ESET identified 21 malicious packages that replace OpenSSH

ESET Linux

ESET recently made a post (53 page PDF) where it shows the results of a scan of some Trojan packages that hackers were installed after compromising Linux hosts.

This cin order to leave a back door or intercept user passwords while connecting to other hosts.

All considered variants of the Trojan software replaced OpenSSH client or server process components.

About detected packets

Our 18 options identified included functions to intercept entry passwords and encryption keys and 17 provided backdoor functions that allow an attacker to secretly gain access to a hacked host using a predefined password.

In addition, lResearchers discovered that an SSH backdoor used by DarkLeech operators is the same as the one used by Carbanak a few years later and that threat actors had developed a wide spectrum of complexity in backdoor implementations, from malicious programs available to the public. Network protocols and samples.

How was this possible?

Malicious components were deployed after a successful attack on the system; as a rule, attackers gained access through typical password selection or by exploiting unpatched vulnerabilities in web applications or server drivers, after which outdated systems used attacks to increase their privileges.

The identification history of these malicious programs deserves attention.

In the process of analyzing the Windigo botnet, the researchers paid attention to the code to replace ssh with Ebury backdoor, which prior to launch, verified the installation of other backdoors for OpenSSH.

To identify competing Trojans, a list of 40 checklists was used.

Using these functions, ESET representatives found that many of them did not cover previously known back doors and then they started looking for the missing instances, including by deploying a network of vulnerable honeypot servers.

As a result, 21 Trojan package variants identified as replacing SSH, which remain relevant in recent years.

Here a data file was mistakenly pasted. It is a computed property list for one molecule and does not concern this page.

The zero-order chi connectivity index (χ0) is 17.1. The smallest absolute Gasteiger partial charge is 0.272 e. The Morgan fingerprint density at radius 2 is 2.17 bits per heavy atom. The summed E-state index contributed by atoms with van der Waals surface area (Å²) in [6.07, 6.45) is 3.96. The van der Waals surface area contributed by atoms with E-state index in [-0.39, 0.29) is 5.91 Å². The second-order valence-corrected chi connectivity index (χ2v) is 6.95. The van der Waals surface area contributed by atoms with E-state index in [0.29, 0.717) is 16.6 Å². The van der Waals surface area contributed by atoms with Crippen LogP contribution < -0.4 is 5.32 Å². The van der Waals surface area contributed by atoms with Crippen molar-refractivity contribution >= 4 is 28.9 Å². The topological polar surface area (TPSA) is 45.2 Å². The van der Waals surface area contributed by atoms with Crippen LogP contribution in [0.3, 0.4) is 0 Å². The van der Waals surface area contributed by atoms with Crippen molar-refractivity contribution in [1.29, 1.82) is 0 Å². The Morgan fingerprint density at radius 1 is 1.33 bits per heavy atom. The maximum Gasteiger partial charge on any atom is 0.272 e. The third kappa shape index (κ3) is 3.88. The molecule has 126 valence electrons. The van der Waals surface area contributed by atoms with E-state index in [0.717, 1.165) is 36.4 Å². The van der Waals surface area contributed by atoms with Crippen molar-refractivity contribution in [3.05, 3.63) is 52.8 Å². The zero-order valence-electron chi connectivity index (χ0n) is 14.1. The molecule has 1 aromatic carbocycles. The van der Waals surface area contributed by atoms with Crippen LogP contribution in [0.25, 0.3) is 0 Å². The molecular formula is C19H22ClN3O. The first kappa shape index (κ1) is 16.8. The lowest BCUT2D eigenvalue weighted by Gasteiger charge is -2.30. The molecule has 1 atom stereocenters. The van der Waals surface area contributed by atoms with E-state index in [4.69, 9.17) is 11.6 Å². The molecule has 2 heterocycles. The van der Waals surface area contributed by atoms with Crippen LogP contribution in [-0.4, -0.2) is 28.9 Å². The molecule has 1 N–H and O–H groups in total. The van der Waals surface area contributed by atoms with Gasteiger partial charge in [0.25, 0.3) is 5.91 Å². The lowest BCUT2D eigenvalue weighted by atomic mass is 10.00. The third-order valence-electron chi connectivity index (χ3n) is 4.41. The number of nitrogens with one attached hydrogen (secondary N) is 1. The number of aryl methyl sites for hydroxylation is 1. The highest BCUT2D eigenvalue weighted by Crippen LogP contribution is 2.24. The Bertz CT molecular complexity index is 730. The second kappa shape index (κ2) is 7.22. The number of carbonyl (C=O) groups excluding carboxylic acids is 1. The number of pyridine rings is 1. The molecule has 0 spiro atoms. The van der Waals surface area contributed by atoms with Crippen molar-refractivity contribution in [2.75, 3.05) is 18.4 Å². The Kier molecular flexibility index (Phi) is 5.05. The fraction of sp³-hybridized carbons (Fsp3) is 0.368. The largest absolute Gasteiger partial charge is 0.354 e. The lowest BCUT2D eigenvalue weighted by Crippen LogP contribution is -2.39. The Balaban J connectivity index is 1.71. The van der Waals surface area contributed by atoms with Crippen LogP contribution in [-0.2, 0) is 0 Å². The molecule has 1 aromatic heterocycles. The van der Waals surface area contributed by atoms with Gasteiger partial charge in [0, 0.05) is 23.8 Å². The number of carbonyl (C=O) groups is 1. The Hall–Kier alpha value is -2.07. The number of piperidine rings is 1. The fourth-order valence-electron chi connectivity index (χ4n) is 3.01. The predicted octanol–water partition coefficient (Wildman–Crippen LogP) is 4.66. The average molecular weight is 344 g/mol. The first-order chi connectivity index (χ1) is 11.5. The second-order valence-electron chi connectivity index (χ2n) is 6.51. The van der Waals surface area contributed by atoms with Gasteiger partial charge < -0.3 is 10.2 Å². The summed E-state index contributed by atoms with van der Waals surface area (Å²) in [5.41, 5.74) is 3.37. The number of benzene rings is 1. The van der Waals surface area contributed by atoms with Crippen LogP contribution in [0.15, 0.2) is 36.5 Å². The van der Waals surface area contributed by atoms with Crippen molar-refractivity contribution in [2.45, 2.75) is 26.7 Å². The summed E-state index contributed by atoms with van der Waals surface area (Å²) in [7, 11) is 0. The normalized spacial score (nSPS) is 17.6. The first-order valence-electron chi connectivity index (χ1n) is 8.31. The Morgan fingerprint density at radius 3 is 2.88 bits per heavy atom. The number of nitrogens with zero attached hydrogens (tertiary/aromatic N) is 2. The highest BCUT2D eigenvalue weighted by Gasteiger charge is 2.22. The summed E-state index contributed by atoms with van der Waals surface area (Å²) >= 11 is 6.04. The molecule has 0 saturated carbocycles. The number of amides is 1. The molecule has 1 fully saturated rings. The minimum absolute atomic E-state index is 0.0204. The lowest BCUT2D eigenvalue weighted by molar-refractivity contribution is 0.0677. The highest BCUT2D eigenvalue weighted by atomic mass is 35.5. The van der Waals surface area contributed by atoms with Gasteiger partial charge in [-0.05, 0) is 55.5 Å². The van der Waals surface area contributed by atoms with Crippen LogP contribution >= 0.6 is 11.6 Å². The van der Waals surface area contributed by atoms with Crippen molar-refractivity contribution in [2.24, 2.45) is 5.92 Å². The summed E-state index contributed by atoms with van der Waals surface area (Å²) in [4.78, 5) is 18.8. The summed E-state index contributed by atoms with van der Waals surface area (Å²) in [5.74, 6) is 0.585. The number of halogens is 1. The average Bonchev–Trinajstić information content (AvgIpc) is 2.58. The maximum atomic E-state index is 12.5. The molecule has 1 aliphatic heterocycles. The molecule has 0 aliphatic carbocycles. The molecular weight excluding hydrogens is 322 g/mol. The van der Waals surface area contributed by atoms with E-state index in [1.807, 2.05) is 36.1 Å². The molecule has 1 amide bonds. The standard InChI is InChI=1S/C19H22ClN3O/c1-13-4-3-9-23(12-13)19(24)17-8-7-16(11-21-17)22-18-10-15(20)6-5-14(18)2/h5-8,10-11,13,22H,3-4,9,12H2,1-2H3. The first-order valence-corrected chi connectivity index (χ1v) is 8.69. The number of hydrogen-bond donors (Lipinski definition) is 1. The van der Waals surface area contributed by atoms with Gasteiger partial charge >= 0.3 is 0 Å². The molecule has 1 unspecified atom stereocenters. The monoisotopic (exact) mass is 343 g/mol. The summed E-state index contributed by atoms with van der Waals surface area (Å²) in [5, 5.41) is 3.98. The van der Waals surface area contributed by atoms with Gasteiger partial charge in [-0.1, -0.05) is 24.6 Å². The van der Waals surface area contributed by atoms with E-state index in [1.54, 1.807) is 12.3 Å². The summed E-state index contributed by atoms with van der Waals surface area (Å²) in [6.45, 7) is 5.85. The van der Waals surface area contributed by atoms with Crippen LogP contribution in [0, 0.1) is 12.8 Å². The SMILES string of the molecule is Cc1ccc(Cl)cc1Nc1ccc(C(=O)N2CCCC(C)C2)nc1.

What do ESET staff argue on the matter?

The ESET researchers admitted that they did not discover these spreads first-hand. That honor goes to the creators of another Linux malware called Windigo (aka Ebury).

ESET says that while analyzing the Windigo botnet and its central Ebury backdoor, they found that Ebury had an internal mechanism that looked for other locally installed OpenSSH backdoors.

The way the Windigo team did this, ESET said, was by using a Perl script that scanned 40 file signatures (hashes).

"When we examined these signatures, we quickly realized that we had no samples that matched most of the back doors described in the script," said Marc-Etienne M. Léveillé, ESET malware analyst.

"The malware operators actually had more knowledge and visibility of SSH backdoors than we did," he added.

The report does not go into detail on how botnet operators plant these OpenSSH versions on infected hosts.

But if we've learned anything from previous reports on Linux malware operations, it's that Hackers often rely on the same old techniques to gain a foothold on Linux systems:

Brute force or dictionary attacks that try to guess SSH passwords. Using strong or unique passwords or an IP filtering system for SSH logins should prevent these types of attacks.

Exploitation of vulnerabilities in applications that run on the Linux server (for example, web applications, CMS, etc.).

If the application / service has been misconfigured with root access or if the attacker exploits a privilege escalation flaw, a common initial flaw of outdated WordPress plugins can easily be escalated to the underlying operating system.

Keeping everything up to date, both the operating system and the applications that run on it should prevent this type of attack.

Se they prepared a script and rules for antivirus and a dynamic table with characteristics of each type of SSH Trojans.

Affected files on Linux

As well as additional files created in the system and passwords for access through the back door, to identify the OpenSSH components that have been replaced.

For example, in some cases, files such as those used to record intercepted passwords:

  • "/Usr/include/sn.h",
  • "/Usr/lib/mozilla/extensions/mozzlia.ini",
  • "/Usr/local/share/man/man1/Openssh.1",
  • "/ Etc / ssh / ssh_known_hosts2",
  • "/Usr/share/boot.sync",
  • "/Usr/lib/",
  • "/Usr/lib/libcurl.a.2.1",
  • "/ Var / log / utmp",
  • "/Usr/share/man/man5/ttyl.5.gz",
  • "/Usr/share/man/man0/.cache",
  • "/Var/tmp/.pipe.sock",
  • "/Etc/ssh/.sshd_auth",
  • "/Usr/include/X11/sessmgr/",
  • «/ Etc / gshadow–«,
  • "/Etc/X11/.pr"

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  1.   nickd89 said

    interesting article
    search one by one in directories and found one
    "/ Etc / gshadow–",
    what will happen if i delete it

  2.   George said

    That "gshadow" file also appears to me and asks for root permissions to analyze it ...